The Toilet Paper Entrepreneur has a truly inspiring post featuring the stories of five entrepreneurs, who started their careers late in life and kept going well into their “golden years.”
Archive for December, 2008
After having interviewed over 500 people, such as architect Frank Gehry and media mogul Rupert Murdoch, Richard St. John reveals what leads to success — in 3 minutes and 8 words.
The Economist recently bestowed its annual Innovation Awards. 2008’s honorees, among others, are: Wikipedia’s Jimmy Wales, Bill and Melinda Gates for their philanthropic work, and YouTube’s Steve Chen and Chad Hurley.
Business Pundit has compiled a list of 2008’s best business blogs. The winning blogs cover, among other fields, entrepreneurship, economics, franchising, IT and technology, marketing, advertising, and leadership.
On the recent political and economic scandals: At Ideoblog Larry Ribstein discusses why the SEC did not catch onto Bernie Madoff’s investment fraud scheme. And Tom Kirkendall at Houston’s Clear Thinkers ponders the responsibility of the investors who were defrauded. Finally, Risky Business‘s Matt Bandyk explains why neither Madoff nor Illinois Governor Rod Blagojevich, who is accused of attempting to sell the senate seat left vacant after Senator Obama’s presidential election victory, are “entrepreneurs.”
The Small Business & Entrepreneurship Council released its annual Small Business Survival Index for 2008 (PDF). The index ranks states’ policy environment with respect to entrepreneurship. This year the top five states with the friendliest policy environment are: South Dakota, Nevada, Wyoming, Florida and Washington.
Meanwhile, a Forbes article discusses how states’ licensing regulations can stifle entrepreneurship and competition by erecting barriers to entry in various professions.
The 2008 State New Economy Index, a project of the Ewing Marion Kauffman Foundation and the Information Technology and Innovation Foundation, ranks Massachusetts, Washington, Maryland, Delaware and New Jersey highest in terms of their ability to “effectively compete nationally and globally.” The index evaluates states based on indicators in five categories: knowledge jobs, globalization, economic dynamism, transformation to a digital economy, and technological innovation capacity.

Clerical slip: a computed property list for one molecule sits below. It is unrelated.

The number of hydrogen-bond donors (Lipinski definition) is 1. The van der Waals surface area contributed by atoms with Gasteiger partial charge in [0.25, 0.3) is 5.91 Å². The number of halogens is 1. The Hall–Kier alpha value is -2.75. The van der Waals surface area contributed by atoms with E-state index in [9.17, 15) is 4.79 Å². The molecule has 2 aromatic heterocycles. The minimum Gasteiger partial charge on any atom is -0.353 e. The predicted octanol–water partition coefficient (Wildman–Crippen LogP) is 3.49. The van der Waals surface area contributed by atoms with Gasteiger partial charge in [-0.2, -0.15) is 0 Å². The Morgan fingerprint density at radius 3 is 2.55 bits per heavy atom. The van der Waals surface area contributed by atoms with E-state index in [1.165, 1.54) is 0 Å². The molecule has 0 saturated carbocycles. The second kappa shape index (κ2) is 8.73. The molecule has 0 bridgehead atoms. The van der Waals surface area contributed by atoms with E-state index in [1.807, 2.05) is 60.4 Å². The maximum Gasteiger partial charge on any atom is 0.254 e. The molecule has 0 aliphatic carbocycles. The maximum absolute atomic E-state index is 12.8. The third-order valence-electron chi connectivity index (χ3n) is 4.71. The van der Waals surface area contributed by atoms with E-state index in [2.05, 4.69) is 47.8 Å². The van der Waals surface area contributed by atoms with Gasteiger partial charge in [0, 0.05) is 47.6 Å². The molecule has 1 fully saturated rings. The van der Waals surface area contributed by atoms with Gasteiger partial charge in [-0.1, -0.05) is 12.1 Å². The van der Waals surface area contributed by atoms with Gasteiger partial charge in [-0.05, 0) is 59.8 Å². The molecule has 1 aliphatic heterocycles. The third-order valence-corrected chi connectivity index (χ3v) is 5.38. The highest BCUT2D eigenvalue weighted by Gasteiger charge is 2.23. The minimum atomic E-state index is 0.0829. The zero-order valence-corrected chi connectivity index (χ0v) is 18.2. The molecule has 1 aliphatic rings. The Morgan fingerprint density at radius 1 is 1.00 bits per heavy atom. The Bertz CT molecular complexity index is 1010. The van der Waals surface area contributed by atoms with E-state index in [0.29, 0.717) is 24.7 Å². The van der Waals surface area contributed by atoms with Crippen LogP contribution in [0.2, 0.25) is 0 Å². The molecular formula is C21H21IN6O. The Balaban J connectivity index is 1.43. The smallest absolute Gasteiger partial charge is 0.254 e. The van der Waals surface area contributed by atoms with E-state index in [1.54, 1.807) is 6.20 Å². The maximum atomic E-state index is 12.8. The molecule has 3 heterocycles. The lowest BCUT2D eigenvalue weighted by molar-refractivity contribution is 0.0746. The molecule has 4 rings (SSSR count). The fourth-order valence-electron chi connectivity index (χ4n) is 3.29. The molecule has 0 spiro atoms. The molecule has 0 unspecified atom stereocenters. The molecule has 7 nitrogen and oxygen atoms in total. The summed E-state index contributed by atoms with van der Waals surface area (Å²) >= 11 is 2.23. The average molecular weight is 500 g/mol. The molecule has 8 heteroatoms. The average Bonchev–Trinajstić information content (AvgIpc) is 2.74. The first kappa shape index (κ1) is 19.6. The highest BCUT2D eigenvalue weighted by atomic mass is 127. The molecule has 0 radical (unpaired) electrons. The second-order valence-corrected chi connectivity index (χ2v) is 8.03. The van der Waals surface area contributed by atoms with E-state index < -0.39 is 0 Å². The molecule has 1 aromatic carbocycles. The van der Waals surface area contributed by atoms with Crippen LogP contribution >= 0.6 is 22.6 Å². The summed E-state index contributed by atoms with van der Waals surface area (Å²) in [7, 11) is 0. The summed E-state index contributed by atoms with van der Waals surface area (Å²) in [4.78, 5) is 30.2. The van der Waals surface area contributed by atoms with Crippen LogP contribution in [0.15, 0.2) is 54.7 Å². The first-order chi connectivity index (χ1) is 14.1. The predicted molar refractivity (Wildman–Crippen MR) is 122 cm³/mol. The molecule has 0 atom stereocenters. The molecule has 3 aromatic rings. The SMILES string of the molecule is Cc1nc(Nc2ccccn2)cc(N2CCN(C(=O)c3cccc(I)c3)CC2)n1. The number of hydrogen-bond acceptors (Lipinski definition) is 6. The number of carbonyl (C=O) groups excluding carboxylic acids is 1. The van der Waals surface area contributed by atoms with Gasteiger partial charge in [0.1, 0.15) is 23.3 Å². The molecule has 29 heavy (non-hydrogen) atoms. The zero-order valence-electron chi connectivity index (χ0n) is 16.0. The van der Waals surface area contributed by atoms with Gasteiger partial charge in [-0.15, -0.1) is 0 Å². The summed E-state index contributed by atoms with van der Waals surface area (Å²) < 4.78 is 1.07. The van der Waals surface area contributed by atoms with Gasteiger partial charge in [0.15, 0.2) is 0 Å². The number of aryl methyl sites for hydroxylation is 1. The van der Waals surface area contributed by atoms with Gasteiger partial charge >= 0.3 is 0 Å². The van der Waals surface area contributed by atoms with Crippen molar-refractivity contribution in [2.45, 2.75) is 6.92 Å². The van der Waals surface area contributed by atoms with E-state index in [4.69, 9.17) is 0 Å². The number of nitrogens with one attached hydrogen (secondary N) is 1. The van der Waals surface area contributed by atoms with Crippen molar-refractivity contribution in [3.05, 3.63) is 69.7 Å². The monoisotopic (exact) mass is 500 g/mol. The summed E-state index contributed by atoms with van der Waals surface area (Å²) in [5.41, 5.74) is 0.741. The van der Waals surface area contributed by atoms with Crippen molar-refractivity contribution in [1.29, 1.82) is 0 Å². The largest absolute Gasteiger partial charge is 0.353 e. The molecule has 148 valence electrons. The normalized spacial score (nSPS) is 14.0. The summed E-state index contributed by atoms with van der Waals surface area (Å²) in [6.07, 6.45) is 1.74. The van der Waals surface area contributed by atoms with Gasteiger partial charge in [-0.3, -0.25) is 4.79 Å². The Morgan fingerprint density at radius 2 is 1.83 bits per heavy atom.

The 2008 Digital State Survey, which is conducted every two years by the Center for Digital Government, ranks Utah at the top of states delivering government services electronically. As a Utah resident, you can go online to, for instance, renew your drivers’ license, purchase fishing and hunting licenses, order birth, marriage, divorce and death certificates, submit an adoption or foster parent application, or renew your business registration. Rounding out the top five digital states are Michigan, Virginia, Arizona and California.
The survey also found that “[m]ore than a quarter of states created wikis for sharing collaborative information. Ninety percent of states use really simple syndication (RSS) feeds to broadcast information to interested users and 72 percent use podcasts within executive branch agencies. Half of the states use text messaging, 46 percent use mash-ups and 44 percent use blogs.”
At Small Business Trends, John Jantsch has an insightful post about how negative perceptions about money can affect a business negatively. Feeling uneasy about wanting to make money can “wreak havoc on the ability for a business to grow and prosper…. [Y]our pricing and the way you communicate how you expect to conduct professional relationships speaks volumes about value.”